Most economists agree that Greece will not be able to grow without debt forgiveness. It is a necessary, though not sufficient, component of almost any approach to restoring the country to a sustainable growth path, reducing alarming levels of joblessness and avoiding a lost generation of unemployed and disenfranchised youth. Granted in the context of a comprehensive reform effort, such relief also would help restore Greece's status as a full working member of the euro zone, whose objectives extend beyond economics to important social and political achievements.
But even if the case is straightforward in economic terms, it also is politically complicated.
Primarily because of decisions made in the earlier bailout programs for Greece, the bulk of the country's debt is now owed to other European countries and their official institutions. Accordingly, the debt relief decision only can result from a political process that involves national parliaments, including those of Germany, Finland and the Netherlands, which tend to be averse to any softening of the terms on past loans.
Many had thought that the refugee crisis would make easier the political approval of this economically necessary, though difficult decision. After all, Greece has been in the forefront of the crisis, hosting -- under extremely difficult conditions -- hundreds of thousands of refugees who are looking to settle elsewhere on the continent.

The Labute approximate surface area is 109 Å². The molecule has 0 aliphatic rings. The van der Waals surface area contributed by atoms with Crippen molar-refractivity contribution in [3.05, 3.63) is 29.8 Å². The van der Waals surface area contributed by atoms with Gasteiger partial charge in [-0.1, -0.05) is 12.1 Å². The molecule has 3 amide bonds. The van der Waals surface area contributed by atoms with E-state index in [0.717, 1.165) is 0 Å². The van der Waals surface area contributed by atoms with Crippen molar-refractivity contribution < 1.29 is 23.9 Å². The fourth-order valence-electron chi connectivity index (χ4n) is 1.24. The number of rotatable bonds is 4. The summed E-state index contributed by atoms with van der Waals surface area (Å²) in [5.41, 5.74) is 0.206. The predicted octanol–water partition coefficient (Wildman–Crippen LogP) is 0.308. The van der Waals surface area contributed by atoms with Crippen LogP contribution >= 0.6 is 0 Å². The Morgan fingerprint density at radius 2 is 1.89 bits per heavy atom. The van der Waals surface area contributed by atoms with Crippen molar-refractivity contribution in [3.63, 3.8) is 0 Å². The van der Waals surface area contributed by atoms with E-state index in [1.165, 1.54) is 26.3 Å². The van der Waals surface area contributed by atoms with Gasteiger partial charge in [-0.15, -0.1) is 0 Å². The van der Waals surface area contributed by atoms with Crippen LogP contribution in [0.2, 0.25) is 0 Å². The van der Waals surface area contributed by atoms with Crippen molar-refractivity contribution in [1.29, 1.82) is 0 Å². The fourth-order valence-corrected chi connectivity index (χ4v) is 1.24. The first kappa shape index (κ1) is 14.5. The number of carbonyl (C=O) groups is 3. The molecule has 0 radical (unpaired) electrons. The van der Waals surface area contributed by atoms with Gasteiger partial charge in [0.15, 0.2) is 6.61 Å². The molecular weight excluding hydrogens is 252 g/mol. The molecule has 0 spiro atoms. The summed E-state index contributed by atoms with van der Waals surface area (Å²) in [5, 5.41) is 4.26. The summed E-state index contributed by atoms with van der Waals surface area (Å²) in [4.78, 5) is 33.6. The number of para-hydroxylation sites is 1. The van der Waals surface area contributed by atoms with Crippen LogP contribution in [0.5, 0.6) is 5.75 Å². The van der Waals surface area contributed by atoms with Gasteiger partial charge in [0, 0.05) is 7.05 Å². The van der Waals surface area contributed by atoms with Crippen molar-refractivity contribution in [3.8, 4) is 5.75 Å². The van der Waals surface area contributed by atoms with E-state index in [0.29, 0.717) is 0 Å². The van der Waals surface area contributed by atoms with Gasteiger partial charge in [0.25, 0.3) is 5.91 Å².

But this window has proven hard to exploit given the deep divisions within the EU that have been exposed by the crisis. Moreover, as the leader on this and many other European issues, Chancellor Angela Merkel of Germany is finding that her courageous approach to the refugee crisis now faces growing internal opposition.
WikiLeaks's publication of the transcript of internal deliberations at the IMF, an important provider of funds and technical assistance to Greece, makes the politics even more complicated. The document details the thinking of fund technocrats as they attempt to predict how the complex EU politics of the next few months could affect a strategy to obtain the debt forgiveness for Greece that they have long regarded as necessary and are now suggesting could be a prerequisite for further aid.
It turns out that the start of the summer could be an even more challenging period for both the EU and the euro zone. By then, Greece could be running out of money to run its economy and meet debt service payments. The U.K. will vote on whether it should remain in the EU. And Europe is likely to have found out, the difficult way, that the recent regional agreement on refugee flows is hard to implement.
Europe should be taking actions now to avoid a potential confluence of problems this summer that, badly managed, would not just seriously test the region's resolve and problem-solving capabilities, but also its political credibility. In this context, the seemingly hard decision on Greek debt forgiveness takes on a pragmatic necessity that reinforces its economic justification.
It is the one decision that is in the hands of European governments and parliaments that, though they are challenged by anti-establishment nationalistic movements, are still dominated by those who believe in the historic project of an ever-closer European union.